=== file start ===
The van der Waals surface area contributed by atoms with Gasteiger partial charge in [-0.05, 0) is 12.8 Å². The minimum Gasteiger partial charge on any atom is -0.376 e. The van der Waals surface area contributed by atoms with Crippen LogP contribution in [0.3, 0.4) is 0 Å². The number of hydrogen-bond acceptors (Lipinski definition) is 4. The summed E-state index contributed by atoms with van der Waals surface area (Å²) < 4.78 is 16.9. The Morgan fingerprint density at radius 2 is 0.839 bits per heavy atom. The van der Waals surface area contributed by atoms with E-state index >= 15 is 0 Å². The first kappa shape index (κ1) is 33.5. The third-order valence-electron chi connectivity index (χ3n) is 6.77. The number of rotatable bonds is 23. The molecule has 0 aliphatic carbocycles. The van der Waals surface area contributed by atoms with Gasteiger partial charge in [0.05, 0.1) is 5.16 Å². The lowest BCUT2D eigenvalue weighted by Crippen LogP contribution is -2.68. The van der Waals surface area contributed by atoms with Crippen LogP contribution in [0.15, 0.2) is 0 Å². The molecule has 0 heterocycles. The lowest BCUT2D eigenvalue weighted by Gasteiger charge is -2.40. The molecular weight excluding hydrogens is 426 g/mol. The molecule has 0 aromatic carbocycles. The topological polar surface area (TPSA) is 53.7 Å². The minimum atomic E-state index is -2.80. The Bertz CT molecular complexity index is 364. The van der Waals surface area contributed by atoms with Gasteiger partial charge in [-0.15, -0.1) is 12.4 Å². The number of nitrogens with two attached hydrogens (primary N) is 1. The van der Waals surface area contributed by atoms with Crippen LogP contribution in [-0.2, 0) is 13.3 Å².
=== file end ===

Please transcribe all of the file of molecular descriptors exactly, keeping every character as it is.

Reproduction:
The van der Waals surface area contributed by atoms with Gasteiger partial charge in [-0.05, 0) is 12.8 Å². The minimum Gasteiger partial charge on any atom is -0.376 e. The van der Waals surface area contributed by atoms with Crippen LogP contribution in [0.3, 0.4) is 0 Å². The number of hydrogen-bond acceptors (Lipinski definition) is 4. The summed E-state index contributed by atoms with van der Waals surface area (Å²) < 4.78 is 16.9. The Morgan fingerprint density at radius 2 is 0.839 bits per heavy atom. The van der Waals surface area contributed by atoms with E-state index >= 15 is 0 Å². The first kappa shape index (κ1) is 33.5. The third-order valence-electron chi connectivity index (χ3n) is 6.77. The number of rotatable bonds is 23. The molecule has 0 aliphatic carbocycles. The van der Waals surface area contributed by atoms with Gasteiger partial charge in [0.05, 0.1) is 5.16 Å². The lowest BCUT2D eigenvalue weighted by Crippen LogP contribution is -2.68. The van der Waals surface area contributed by atoms with Crippen LogP contribution in [0.15, 0.2) is 0 Å². The molecule has 0 heterocycles. The lowest BCUT2D eigenvalue weighted by Gasteiger charge is -2.40. The molecular weight excluding hydrogens is 426 g/mol. The molecule has 0 aromatic carbocycles. The topological polar surface area (TPSA) is 53.7 Å². The minimum atomic E-state index is -2.80. The Bertz CT molecular complexity index is 364. The van der Waals surface area contributed by atoms with Gasteiger partial charge in [-0.15, -0.1) is 12.4 Å². The number of nitrogens with two attached hydrogens (primary N) is 1. The van der Waals surface area contributed by atoms with Crippen LogP contribution in [-0.2, 0) is 13.3 Å².